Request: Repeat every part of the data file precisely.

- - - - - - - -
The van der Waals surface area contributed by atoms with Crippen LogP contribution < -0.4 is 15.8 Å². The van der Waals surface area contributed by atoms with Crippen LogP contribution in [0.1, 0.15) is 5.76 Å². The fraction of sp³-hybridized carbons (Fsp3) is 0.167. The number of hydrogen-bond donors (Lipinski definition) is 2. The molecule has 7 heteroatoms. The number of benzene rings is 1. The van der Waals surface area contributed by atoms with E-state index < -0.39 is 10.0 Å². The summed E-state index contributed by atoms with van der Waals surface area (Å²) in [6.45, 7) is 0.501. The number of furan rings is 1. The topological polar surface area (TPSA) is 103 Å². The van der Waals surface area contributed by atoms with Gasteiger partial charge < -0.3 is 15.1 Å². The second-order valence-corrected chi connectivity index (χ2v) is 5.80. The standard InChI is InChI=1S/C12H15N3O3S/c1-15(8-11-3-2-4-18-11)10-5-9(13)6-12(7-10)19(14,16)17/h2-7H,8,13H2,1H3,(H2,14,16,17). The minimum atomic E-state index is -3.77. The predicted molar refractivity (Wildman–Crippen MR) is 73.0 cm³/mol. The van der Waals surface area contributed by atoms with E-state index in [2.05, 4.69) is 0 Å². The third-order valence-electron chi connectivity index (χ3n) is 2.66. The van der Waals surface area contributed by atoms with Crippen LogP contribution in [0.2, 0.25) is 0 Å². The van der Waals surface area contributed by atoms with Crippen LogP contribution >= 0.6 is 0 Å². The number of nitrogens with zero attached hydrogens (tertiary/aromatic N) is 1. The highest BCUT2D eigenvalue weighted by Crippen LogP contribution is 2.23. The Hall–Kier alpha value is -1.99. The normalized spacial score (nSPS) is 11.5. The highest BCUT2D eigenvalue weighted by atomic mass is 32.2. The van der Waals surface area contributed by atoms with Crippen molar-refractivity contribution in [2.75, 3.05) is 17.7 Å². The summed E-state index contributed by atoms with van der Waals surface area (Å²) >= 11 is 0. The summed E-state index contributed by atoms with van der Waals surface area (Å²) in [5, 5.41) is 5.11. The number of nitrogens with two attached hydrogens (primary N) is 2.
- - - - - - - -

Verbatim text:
The van der Waals surface area contributed by atoms with Crippen LogP contribution < -0.4 is 15.8 Å². The van der Waals surface area contributed by atoms with Crippen LogP contribution in [0.1, 0.15) is 5.76 Å². The fraction of sp³-hybridized carbons (Fsp3) is 0.167. The number of hydrogen-bond donors (Lipinski definition) is 2. The molecule has 7 heteroatoms. The number of benzene rings is 1. The van der Waals surface area contributed by atoms with E-state index < -0.39 is 10.0 Å². The summed E-state index contributed by atoms with van der Waals surface area (Å²) in [6.45, 7) is 0.501. The number of furan rings is 1. The topological polar surface area (TPSA) is 103 Å². The van der Waals surface area contributed by atoms with Gasteiger partial charge < -0.3 is 15.1 Å². The second-order valence-corrected chi connectivity index (χ2v) is 5.80. The standard InChI is InChI=1S/C12H15N3O3S/c1-15(8-11-3-2-4-18-11)10-5-9(13)6-12(7-10)19(14,16)17/h2-7H,8,13H2,1H3,(H2,14,16,17). The minimum atomic E-state index is -3.77. The predicted molar refractivity (Wildman–Crippen MR) is 73.0 cm³/mol. The van der Waals surface area contributed by atoms with E-state index in [2.05, 4.69) is 0 Å². The third-order valence-electron chi connectivity index (χ3n) is 2.66. The van der Waals surface area contributed by atoms with Crippen LogP contribution in [0.2, 0.25) is 0 Å². The van der Waals surface area contributed by atoms with Crippen LogP contribution >= 0.6 is 0 Å². The number of nitrogens with zero attached hydrogens (tertiary/aromatic N) is 1. The highest BCUT2D eigenvalue weighted by Crippen LogP contribution is 2.23. The Hall–Kier alpha value is -1.99. The normalized spacial score (nSPS) is 11.5. The highest BCUT2D eigenvalue weighted by atomic mass is 32.2. The van der Waals surface area contributed by atoms with Crippen molar-refractivity contribution in [2.75, 3.05) is 17.7 Å². The summed E-state index contributed by atoms with van der Waals surface area (Å²) >= 11 is 0. The summed E-state index contributed by atoms with van der Waals surface area (Å²) in [5, 5.41) is 5.11. The number of nitrogens with two attached hydrogens (primary N) is 2.